So, the Chicago-style version of me drives a car, much to my surprise. As I’d mentioned before, the women in my family probably set back any progressive notions of unfair stereotyping when it comes to Asians, women and driving (think the count was up to five cars totalled by my mom and sisters in total).
What hasn’t changed, again, much to my surprise, is that despite everything: the economic downturn, the lack of jobs, crap pay and even the ultimatum of my soon-to-be ex that I find something more lucurative , I remain a writer.
All these things did nothing but galvanize my resolve as a storyteller. It surprised about what I was willing to give up – just about anything – except the practice.
Both of these activities have their hazard to personal well-being, but I think it’s more dangerous to act in fear than live in faith. I’d avoided driving because I feared I’d be a bad driver – and missed the sense of freedom and autonomy that comes with being able to head out, on my own, in any direction that has a road. It also kept me from practicing my faith in humanity: what is a greater faith in a perfect stranger than to trust that he or she will stay on their side of a thin yellow line?
Any act of writing is an act of faith and courage. Every time I send anything, from a pitch to blurb on booze, I’m wracked with the fear that I got it all wrong and that it reads like a Sears catalogue. But then the work dribbles in. The ideas come. And sometimes, there’s a turn of phrase pulled out of the *ss that is worthy of honing.
My greatest source of inspiration and gratitude this summer has been to learn from master storytellers who invested their time and good advice on me. Through the AAJA Knight-Poynter fellowship, I was allowed the opportunity to study the personal essay under Keith Woods, a veteran storyteller with NPR. I learned so much more than just about cherry-picking which details or how to structure a non-chronological essay from him, though just those two made an immense impact on me (He says: “I don’t live my life in a chronological way, so I don’t see why I should have to write that way.”).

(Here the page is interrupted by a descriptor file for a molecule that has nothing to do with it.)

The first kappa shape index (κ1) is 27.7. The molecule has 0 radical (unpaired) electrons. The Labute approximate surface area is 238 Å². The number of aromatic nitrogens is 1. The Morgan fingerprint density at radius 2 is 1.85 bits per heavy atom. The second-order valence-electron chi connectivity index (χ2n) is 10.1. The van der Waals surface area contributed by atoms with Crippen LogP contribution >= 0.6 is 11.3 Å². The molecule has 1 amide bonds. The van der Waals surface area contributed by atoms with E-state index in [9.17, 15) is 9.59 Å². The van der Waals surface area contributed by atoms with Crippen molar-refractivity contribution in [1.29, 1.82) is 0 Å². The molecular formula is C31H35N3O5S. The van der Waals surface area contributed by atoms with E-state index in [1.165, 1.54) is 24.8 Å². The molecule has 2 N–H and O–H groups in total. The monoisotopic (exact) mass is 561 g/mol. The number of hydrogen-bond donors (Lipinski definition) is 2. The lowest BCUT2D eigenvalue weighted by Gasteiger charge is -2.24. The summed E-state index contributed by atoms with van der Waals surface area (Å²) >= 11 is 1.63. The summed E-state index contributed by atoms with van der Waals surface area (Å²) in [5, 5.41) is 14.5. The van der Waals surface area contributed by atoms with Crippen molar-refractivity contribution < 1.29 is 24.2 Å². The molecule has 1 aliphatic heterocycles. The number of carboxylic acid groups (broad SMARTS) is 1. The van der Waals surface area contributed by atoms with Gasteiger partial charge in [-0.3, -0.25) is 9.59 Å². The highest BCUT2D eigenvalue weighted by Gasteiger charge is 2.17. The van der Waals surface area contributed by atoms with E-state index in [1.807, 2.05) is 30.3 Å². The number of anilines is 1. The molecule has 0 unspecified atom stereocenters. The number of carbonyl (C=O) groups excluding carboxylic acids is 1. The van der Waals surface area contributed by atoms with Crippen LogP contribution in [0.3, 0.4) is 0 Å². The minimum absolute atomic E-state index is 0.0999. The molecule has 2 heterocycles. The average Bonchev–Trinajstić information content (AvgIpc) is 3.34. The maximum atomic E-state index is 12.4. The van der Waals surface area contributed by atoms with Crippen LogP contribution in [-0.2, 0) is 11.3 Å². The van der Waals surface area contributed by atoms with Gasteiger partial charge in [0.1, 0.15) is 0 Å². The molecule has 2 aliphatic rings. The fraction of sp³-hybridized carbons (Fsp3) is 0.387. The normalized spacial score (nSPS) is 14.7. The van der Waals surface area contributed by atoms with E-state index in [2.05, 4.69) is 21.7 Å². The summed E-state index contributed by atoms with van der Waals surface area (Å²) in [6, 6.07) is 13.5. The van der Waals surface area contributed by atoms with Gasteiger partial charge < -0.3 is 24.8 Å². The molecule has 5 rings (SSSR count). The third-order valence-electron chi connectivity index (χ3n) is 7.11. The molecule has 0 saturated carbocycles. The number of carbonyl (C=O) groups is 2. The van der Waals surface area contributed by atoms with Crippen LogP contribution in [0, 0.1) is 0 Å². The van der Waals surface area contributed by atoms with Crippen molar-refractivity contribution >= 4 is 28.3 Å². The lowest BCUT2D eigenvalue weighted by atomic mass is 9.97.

It was about seeing and feeling in a more authentic way. To say more with less, by letting the emotional honesty of scenes speak for themselves. What’s more, I felt a new confidence that I had a voice and that I could trust it because someone so talented who has been writing successfully for so long liked a phrase I’d crafted. And confidence is the inverse side of faith.
Even while working 12-hour days as everyone’s b*tch on TV and movie production offices, I somehow managed to cobble together a better version of an essay that was important to me during this course. (You know you really want to do something if you’re willing to shave 20minutes off of a four-hour sleep).
Since the Knight-Poynter Fellowship, I was also fortunate enough to win a scholarship to the Wesleyan Writers Conference to further develop, in the fellowship of writers from all different backgrounds and levels, as a personal essayist. It didn’t matter that I was giving up a five-year relationship and moving out of my home. It mattered less that I would have to do without some luxuries to get to the conference and give up some paying writing gigs to it.
But that’s the writing life: I get to explore any roads before me on my own steam, along with a lot of support and a good compass supplied by master craftsmen before me. It’s an honor and privilege.
On wheels and feeling winged, I was grateful to be included in the fellowship of other writers under the tutelage of those whose skills and talent I aspired to. And that’s enough to carry me.